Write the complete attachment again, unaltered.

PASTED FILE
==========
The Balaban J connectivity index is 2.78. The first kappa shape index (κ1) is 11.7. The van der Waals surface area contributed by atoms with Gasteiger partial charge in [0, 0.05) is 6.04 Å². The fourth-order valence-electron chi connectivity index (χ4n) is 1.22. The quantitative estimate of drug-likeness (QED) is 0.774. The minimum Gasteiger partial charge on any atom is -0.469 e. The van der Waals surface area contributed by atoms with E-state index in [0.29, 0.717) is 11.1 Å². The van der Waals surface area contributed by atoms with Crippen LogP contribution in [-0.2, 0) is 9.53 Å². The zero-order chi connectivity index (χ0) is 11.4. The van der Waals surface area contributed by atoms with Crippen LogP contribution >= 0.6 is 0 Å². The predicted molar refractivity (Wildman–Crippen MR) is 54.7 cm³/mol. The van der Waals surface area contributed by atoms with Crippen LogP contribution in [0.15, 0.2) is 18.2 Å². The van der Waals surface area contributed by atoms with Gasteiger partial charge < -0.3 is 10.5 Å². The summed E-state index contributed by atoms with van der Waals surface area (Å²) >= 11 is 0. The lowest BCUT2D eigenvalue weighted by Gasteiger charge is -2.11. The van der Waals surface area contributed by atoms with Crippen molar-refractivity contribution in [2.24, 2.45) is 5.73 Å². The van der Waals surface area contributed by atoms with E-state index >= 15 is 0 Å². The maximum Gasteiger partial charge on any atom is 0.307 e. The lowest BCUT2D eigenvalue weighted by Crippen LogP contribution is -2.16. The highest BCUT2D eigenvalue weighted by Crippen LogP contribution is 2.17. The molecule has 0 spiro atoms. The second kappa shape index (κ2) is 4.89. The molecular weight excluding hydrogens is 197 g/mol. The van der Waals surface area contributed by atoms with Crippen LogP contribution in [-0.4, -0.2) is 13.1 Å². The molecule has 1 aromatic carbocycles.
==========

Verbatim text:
The Balaban J connectivity index is 2.78. The first kappa shape index (κ1) is 11.7. The van der Waals surface area contributed by atoms with Gasteiger partial charge in [0, 0.05) is 6.04 Å². The fourth-order valence-electron chi connectivity index (χ4n) is 1.22. The quantitative estimate of drug-likeness (QED) is 0.774. The minimum Gasteiger partial charge on any atom is -0.469 e. The van der Waals surface area contributed by atoms with E-state index in [0.29, 0.717) is 11.1 Å². The van der Waals surface area contributed by atoms with Crippen LogP contribution in [-0.2, 0) is 9.53 Å². The zero-order chi connectivity index (χ0) is 11.4. The van der Waals surface area contributed by atoms with Crippen LogP contribution >= 0.6 is 0 Å². The predicted molar refractivity (Wildman–Crippen MR) is 54.7 cm³/mol. The van der Waals surface area contributed by atoms with Crippen LogP contribution in [0.15, 0.2) is 18.2 Å². The van der Waals surface area contributed by atoms with Gasteiger partial charge < -0.3 is 10.5 Å². The summed E-state index contributed by atoms with van der Waals surface area (Å²) >= 11 is 0. The lowest BCUT2D eigenvalue weighted by Gasteiger charge is -2.11. The van der Waals surface area contributed by atoms with Crippen molar-refractivity contribution in [2.24, 2.45) is 5.73 Å². The van der Waals surface area contributed by atoms with E-state index >= 15 is 0 Å². The maximum Gasteiger partial charge on any atom is 0.307 e. The lowest BCUT2D eigenvalue weighted by Crippen LogP contribution is -2.16. The highest BCUT2D eigenvalue weighted by Crippen LogP contribution is 2.17. The molecule has 0 spiro atoms. The second kappa shape index (κ2) is 4.89. The molecular weight excluding hydrogens is 197 g/mol. The van der Waals surface area contributed by atoms with Crippen LogP contribution in [-0.4, -0.2) is 13.1 Å². The molecule has 1 aromatic carbocycles.